Up until recently, you were likely very happy being the child of your parents. You may have gotten along with your parents well, and you liked who they were. Now, things are starting to feel different. You’re having some of your own thoughts, thoughts that are different than your parents. Perhaps you’re even having thoughts that are different than your siblings and your entire family culture.
Now that you’re getting older you’re thinking for yourself and seeing life differently. It’s good! It’s normal. Being an adolescence comes with some important changes that are supporting you in becoming an independent adult. Although it might be scary to have those leaving-the-nest type thoughts, they are precisely the kind of thoughts you can expect during this time of life.
In fact, changes in your thinking, feeling, and behaving are all happening. Part of this is the huge explosion of growth that’s happening in the brain. There are new connections that are forming and new ways of looking at the world around you. Remember, that all of it is in the name of becoming an adult. Right now, as a teen, you’re walking that bridge between childhood and adulthood. On some days, you might want to walk back towards being a child and on other days you might want to run towards being an adult. However, in general, you’ll be walking this bridge until you’re about 23 years old.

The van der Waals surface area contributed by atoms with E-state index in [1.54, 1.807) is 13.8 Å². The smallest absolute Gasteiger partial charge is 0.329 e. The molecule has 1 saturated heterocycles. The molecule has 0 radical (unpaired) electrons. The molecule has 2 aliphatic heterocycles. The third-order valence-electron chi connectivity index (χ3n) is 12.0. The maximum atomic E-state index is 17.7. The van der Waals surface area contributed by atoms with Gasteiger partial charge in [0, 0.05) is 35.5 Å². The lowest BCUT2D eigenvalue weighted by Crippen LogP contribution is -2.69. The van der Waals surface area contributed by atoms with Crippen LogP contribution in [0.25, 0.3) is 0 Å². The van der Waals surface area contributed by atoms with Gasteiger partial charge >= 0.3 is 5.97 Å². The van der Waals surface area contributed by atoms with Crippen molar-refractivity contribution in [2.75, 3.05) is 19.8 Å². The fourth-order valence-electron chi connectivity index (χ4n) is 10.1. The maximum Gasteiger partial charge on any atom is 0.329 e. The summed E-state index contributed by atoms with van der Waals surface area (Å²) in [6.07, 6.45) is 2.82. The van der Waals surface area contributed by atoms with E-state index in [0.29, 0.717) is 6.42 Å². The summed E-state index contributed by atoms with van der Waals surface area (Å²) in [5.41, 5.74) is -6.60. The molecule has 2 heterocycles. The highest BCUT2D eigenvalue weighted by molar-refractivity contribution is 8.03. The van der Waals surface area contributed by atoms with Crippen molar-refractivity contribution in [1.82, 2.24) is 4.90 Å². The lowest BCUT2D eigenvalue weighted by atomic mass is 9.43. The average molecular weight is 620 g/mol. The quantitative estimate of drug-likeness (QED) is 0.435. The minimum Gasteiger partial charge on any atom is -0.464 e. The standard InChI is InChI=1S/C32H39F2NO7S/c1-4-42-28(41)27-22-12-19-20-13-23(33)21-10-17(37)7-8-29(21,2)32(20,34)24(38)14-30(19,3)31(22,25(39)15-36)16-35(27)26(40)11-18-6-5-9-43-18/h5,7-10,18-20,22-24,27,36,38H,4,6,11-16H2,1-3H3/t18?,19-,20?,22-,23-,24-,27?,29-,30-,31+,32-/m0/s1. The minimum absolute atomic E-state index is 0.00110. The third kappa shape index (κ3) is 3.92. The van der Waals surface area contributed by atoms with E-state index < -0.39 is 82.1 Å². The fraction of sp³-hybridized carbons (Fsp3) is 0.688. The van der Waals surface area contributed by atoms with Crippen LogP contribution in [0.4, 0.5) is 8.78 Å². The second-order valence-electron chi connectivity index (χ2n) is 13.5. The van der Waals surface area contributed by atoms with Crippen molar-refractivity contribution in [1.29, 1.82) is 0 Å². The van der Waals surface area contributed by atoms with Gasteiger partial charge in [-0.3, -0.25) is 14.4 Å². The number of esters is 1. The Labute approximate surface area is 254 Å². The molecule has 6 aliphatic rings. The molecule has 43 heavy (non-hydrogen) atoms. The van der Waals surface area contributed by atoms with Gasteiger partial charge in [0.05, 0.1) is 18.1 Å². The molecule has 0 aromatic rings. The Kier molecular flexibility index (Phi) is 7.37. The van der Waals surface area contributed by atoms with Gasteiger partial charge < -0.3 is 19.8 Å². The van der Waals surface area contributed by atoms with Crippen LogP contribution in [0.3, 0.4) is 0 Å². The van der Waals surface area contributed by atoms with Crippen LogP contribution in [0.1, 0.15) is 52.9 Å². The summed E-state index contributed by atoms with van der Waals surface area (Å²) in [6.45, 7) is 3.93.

Here are a few experiences you might have as you traverse the adolescent stage of life:
You might have an increased propensity for risk-taking. This might come with a strong desire to “leave the nest” and to explore the world around you. You might want to spend less time with the family and more time with friends. You might want to have less dinners at the table and more alone in your room listening to music. You might want to argue more with your parents, giving voice to your point of view. You might even feel angry towards them for their parenting, which might feel limiting as you continue to grow and mature.
You may have increased emotional intensity. When researchers watched parents and their pre-teens discuss a conflict, they found that most kids got angry. The pre-teens that had started puberty, however, tended to get MUCH angrier than those who had not started puberty. This is also a normal part of adolescence. The part of the brain that governs emotions is in full swing. It’s growing rapidly while the rational, thinking part of the brain won’t develop until later. For this reason, the responses you have toward life might be emotional and passionate, an experience that later might be more inhibited once your thinking brain fully develops.
You may experience an increased attunement to social status. This happens across cultures, and even species, as the reproductive system matures. Teens will often trade safety for status, taking risks that declare their status within their peer group. In fact, you might notice that being accepted among your friends and positioning yourself socially among those in your age group becomes incredibly important. It might even become more important than your family relationships or your need for nurturing from your parents. At this age, you’re becoming focused on acceptance among your peers and the role you will take on in society.
If you’re noticing these changes, you should know that it’s all a part of the normal development of adolescence. It’s all a normal part of your growth. It’s important to have someone to discuss these changes with. Otherwise, it might feel challenging to have to go through these changes on your own. If you can find an adult you trust (a parent, counselor, teacher, relative), you might find the support you need to make it through tumultuous time of being a teen.